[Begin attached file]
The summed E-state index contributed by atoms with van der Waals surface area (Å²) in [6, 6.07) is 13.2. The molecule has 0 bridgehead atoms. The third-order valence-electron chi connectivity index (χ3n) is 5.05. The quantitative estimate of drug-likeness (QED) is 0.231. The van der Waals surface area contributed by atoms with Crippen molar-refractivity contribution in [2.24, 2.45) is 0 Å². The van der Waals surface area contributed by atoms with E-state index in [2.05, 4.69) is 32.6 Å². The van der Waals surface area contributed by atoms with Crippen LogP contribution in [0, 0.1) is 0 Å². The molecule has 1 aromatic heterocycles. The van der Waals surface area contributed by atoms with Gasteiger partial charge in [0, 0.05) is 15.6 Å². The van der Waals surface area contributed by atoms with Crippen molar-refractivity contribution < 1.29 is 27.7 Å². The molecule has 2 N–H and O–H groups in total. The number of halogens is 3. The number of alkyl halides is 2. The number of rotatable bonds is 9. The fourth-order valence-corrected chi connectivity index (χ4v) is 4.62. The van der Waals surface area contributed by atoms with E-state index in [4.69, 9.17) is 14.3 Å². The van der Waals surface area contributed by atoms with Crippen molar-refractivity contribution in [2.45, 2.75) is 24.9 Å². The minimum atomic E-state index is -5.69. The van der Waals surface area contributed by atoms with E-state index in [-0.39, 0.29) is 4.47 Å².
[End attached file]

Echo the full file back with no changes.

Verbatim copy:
The summed E-state index contributed by atoms with van der Waals surface area (Å²) in [6, 6.07) is 13.2. The molecule has 0 bridgehead atoms. The third-order valence-electron chi connectivity index (χ3n) is 5.05. The quantitative estimate of drug-likeness (QED) is 0.231. The van der Waals surface area contributed by atoms with Crippen molar-refractivity contribution in [2.24, 2.45) is 0 Å². The van der Waals surface area contributed by atoms with E-state index in [2.05, 4.69) is 32.6 Å². The van der Waals surface area contributed by atoms with Crippen LogP contribution in [0, 0.1) is 0 Å². The molecule has 1 aromatic heterocycles. The van der Waals surface area contributed by atoms with Gasteiger partial charge in [0, 0.05) is 15.6 Å². The van der Waals surface area contributed by atoms with Crippen molar-refractivity contribution < 1.29 is 27.7 Å². The molecule has 2 N–H and O–H groups in total. The number of halogens is 3. The number of alkyl halides is 2. The number of rotatable bonds is 9. The fourth-order valence-corrected chi connectivity index (χ4v) is 4.62. The van der Waals surface area contributed by atoms with E-state index in [4.69, 9.17) is 14.3 Å². The van der Waals surface area contributed by atoms with Crippen molar-refractivity contribution in [2.45, 2.75) is 24.9 Å². The minimum atomic E-state index is -5.69. The van der Waals surface area contributed by atoms with E-state index in [-0.39, 0.29) is 4.47 Å².